KANSAS CITY, Missouri (Reuters) - A Missouri death row inmate is asking a federal court to allow videotaping his execution, scheduled for next week, to record any evidence of cruel and unusual punishment in violation of the U.S. Constitution.
A lawyer filed a motion on Friday in Kansas City on behalf of Russell Bucklew, 45, who is scheduled to die by lethal injection on May 21 for the 1996 murder of Michael Sanders in southeast Missouri.
Last week, Bucklew filed a motion in the same court to halt his execution because of a rare health condition that his lawyer, Cheryl Pilate, said would cause him extreme pain and possible suffocation.
A videotape would preserve evidence if he survives and wants to oppose another execution or is injured and wants to file a claim, the motion states. It further states that if the inmate dies but suffers "prolonged and excruciating execution or chokes and suffocates to death," the video would be evidence for a claim by his estate.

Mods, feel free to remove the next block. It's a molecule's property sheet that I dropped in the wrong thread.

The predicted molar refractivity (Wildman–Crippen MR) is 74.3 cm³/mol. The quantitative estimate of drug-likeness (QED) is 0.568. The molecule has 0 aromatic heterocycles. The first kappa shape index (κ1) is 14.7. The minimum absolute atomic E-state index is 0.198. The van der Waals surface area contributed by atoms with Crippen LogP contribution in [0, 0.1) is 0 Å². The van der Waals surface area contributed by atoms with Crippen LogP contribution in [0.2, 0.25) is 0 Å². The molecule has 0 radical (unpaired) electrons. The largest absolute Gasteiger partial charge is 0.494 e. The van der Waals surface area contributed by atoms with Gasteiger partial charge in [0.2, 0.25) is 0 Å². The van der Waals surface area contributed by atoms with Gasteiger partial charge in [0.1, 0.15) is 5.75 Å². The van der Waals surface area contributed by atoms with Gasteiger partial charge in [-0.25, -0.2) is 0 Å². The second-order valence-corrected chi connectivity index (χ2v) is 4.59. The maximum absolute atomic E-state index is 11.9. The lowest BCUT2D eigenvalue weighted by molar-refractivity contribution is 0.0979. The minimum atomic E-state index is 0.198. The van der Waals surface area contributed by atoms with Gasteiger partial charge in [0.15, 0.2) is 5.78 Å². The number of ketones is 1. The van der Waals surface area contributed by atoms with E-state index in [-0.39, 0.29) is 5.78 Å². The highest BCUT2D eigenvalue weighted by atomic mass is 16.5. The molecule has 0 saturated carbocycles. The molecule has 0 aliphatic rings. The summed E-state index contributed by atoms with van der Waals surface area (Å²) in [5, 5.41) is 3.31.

"If Missouri officials are confident enough to execute Russell Bucklew, they should be confident enough to videotape it," Pilate said in a news release. "It is time to raise the curtain on lethal injections."
A spokesman for the Missouri Department of Corrections did not immediately return a call for comment.
There are precedents for the request. The Bucklew motion cites a Georgia state court's approval to videotape an inmate's electrocution in 2001. A federal judge in California authorized taping an inmate's gas chamber death in 1992, according to the Death Penalty Information Center.
The death penalty has come under fresh scrutiny since an Oklahoma inmate, Clayton Lockett, writhed in pain when a needle became dislodged from his vein during an attempted lethal injection on April 29. The execution was halted but Lockett died of a heart attack.
The Bucklew motion says a videotape would be important if an execution goes awry. Oklahoma officials are investigating the Lockett case.